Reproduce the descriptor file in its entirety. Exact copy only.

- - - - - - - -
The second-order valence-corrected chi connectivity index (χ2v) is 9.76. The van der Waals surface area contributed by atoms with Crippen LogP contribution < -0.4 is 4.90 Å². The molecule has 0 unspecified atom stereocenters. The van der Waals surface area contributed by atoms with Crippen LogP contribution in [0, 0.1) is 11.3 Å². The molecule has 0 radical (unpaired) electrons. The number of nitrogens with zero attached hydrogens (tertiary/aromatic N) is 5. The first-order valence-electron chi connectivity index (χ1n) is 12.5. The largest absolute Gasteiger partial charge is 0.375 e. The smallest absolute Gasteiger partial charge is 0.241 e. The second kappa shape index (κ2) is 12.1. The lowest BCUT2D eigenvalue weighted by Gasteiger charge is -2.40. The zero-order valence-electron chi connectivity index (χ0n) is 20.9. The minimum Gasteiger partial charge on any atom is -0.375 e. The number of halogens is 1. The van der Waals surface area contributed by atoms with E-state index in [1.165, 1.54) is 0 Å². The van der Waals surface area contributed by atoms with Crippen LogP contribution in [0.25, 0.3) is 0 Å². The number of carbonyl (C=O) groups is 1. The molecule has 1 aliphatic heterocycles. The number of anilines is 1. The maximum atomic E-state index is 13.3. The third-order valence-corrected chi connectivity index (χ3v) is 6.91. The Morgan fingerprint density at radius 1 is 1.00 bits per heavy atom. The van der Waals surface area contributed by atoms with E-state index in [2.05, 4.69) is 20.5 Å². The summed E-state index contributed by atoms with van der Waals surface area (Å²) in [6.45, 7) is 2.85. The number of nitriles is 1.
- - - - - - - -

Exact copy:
The second-order valence-corrected chi connectivity index (χ2v) is 9.76. The van der Waals surface area contributed by atoms with Crippen LogP contribution < -0.4 is 4.90 Å². The molecule has 0 unspecified atom stereocenters. The van der Waals surface area contributed by atoms with Crippen LogP contribution in [0, 0.1) is 11.3 Å². The molecule has 0 radical (unpaired) electrons. The number of nitrogens with zero attached hydrogens (tertiary/aromatic N) is 5. The first-order valence-electron chi connectivity index (χ1n) is 12.5. The largest absolute Gasteiger partial charge is 0.375 e. The smallest absolute Gasteiger partial charge is 0.241 e. The second kappa shape index (κ2) is 12.1. The lowest BCUT2D eigenvalue weighted by Gasteiger charge is -2.40. The zero-order valence-electron chi connectivity index (χ0n) is 20.9. The minimum Gasteiger partial charge on any atom is -0.375 e. The number of halogens is 1. The van der Waals surface area contributed by atoms with E-state index in [1.165, 1.54) is 0 Å². The van der Waals surface area contributed by atoms with Crippen LogP contribution in [0.25, 0.3) is 0 Å². The number of carbonyl (C=O) groups is 1. The molecule has 1 aliphatic heterocycles. The number of anilines is 1. The maximum atomic E-state index is 13.3. The third-order valence-corrected chi connectivity index (χ3v) is 6.91. The Morgan fingerprint density at radius 1 is 1.00 bits per heavy atom. The van der Waals surface area contributed by atoms with E-state index in [2.05, 4.69) is 20.5 Å². The summed E-state index contributed by atoms with van der Waals surface area (Å²) in [6.45, 7) is 2.85. The number of nitriles is 1.